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Benjamin and Jack love to sit at their little kid table and “do their homework” aka scribble, color and maybe attempt writing their names in between sneaking warrior stripes on each other’s faces. They see their older half-brother working on his homework when he’s with us, and of course, they think they have homework too. I didn’t put either of them in preschool this year, even though I very well could of. There’s a preschool out there for every budget and learning style, but my heart isn’t on board with preschool yet for my boys.
I have this old-school vision, or maybe fantasy, where I want them to just be wild and free as long as possible. I want to keep the adventures rolling and avoud the schedule. I realize there are some downsides to not being a part of the class and establishing friendships and learning structure, but something in me wants to pursue a life free of the educational system for just a bit longer.
There are years and years ahead of learning, structure, classrooms, sitting still and real-world skills that they will have to learn. I plan on encouraging all that and making sure these rascals are equipped for the real world at some point, but just not yet. Not at 2 and 3.5.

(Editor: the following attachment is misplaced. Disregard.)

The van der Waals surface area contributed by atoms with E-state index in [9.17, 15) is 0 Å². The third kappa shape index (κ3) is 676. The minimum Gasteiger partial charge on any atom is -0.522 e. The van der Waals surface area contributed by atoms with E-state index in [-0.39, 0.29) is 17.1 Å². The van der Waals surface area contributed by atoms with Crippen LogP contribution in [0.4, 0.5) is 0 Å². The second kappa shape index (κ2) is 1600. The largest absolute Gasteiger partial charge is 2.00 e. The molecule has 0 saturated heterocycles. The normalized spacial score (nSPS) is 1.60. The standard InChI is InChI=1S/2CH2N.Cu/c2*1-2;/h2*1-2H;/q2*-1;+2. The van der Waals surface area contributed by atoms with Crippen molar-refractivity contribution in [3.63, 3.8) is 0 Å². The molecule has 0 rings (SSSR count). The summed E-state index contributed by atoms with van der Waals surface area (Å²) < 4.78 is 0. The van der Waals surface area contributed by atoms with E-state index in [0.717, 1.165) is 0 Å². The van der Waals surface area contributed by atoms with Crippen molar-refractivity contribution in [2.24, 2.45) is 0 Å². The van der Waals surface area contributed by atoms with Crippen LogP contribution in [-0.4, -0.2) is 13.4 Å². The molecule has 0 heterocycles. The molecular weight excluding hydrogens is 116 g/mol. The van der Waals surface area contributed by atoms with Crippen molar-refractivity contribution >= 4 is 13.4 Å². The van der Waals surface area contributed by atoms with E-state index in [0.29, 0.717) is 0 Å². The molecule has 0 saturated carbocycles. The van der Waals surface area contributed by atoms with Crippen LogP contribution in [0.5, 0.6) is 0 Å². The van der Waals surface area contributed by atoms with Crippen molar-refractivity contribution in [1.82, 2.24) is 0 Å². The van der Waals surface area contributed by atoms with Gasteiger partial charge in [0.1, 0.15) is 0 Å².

Now, some kids thrive and love their preschool. They love the songs, structure, learning, sharing and being a part of the group. If that were my boys, I’d probably be the teacher’s assistant. I realized, after testing them with some small camps and classes, they are more exhausted than excited. They aren’t quite mature enough to enjoy and feel gratified in the environment, so they wander off, get into trouble or check out.
The benefits we have in our community are there are a lot of other activities we can go to where they play, socialize and interact, yet it’s not school. We have church, the YMCA and other play groups that encourage them to be friends with other children, share, be kind and other social norms that are essential to them just becoming decent people.
Sometimes I just feel a bit weird admitting we don’t do preschool because it is out of the norm now for their age group, but I think that it’s important that we have courage to sometimes fall out of place with what seems to be “normal” to pursue what our heart tells us is best for our kids. Only we as their mother’s have that special intuition. Finding the time and space to listen to that intuition can be difficult, but it’s also our job. It’s our job to know our children so well, that nothing can influence us in a direction other than what our heart says is right.